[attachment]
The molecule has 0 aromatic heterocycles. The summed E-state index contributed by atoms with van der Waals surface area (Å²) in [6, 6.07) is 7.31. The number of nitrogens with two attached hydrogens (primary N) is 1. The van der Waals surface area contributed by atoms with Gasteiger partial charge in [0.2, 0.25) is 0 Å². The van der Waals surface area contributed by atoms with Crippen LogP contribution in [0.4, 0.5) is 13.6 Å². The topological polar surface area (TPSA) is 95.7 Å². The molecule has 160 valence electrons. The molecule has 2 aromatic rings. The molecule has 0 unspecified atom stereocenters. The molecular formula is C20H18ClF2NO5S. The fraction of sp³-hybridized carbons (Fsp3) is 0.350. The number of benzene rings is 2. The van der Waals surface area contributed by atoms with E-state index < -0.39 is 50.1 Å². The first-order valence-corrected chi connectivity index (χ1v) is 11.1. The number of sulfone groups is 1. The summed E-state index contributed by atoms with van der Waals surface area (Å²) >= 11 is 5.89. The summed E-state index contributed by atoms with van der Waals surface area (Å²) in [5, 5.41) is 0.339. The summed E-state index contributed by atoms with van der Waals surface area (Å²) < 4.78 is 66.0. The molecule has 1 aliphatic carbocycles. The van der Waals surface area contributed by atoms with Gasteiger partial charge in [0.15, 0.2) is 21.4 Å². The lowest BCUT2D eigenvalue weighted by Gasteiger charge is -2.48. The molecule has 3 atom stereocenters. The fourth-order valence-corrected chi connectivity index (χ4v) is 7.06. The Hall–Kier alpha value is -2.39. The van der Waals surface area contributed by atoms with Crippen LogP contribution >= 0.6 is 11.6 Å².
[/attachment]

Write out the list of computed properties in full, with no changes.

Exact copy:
The molecule has 0 aromatic heterocycles. The summed E-state index contributed by atoms with van der Waals surface area (Å²) in [6, 6.07) is 7.31. The number of nitrogens with two attached hydrogens (primary N) is 1. The van der Waals surface area contributed by atoms with Gasteiger partial charge in [0.2, 0.25) is 0 Å². The van der Waals surface area contributed by atoms with Crippen LogP contribution in [0.4, 0.5) is 13.6 Å². The topological polar surface area (TPSA) is 95.7 Å². The molecule has 160 valence electrons. The molecule has 2 aromatic rings. The molecule has 0 unspecified atom stereocenters. The molecular formula is C20H18ClF2NO5S. The fraction of sp³-hybridized carbons (Fsp3) is 0.350. The number of benzene rings is 2. The van der Waals surface area contributed by atoms with E-state index < -0.39 is 50.1 Å². The first-order valence-corrected chi connectivity index (χ1v) is 11.1. The number of sulfone groups is 1. The summed E-state index contributed by atoms with van der Waals surface area (Å²) >= 11 is 5.89. The summed E-state index contributed by atoms with van der Waals surface area (Å²) in [5, 5.41) is 0.339. The summed E-state index contributed by atoms with van der Waals surface area (Å²) < 4.78 is 66.0. The molecule has 1 aliphatic carbocycles. The van der Waals surface area contributed by atoms with Gasteiger partial charge in [0.15, 0.2) is 21.4 Å². The lowest BCUT2D eigenvalue weighted by Gasteiger charge is -2.48. The molecule has 3 atom stereocenters. The fourth-order valence-corrected chi connectivity index (χ4v) is 7.06. The Hall–Kier alpha value is -2.39. The van der Waals surface area contributed by atoms with Crippen LogP contribution >= 0.6 is 11.6 Å².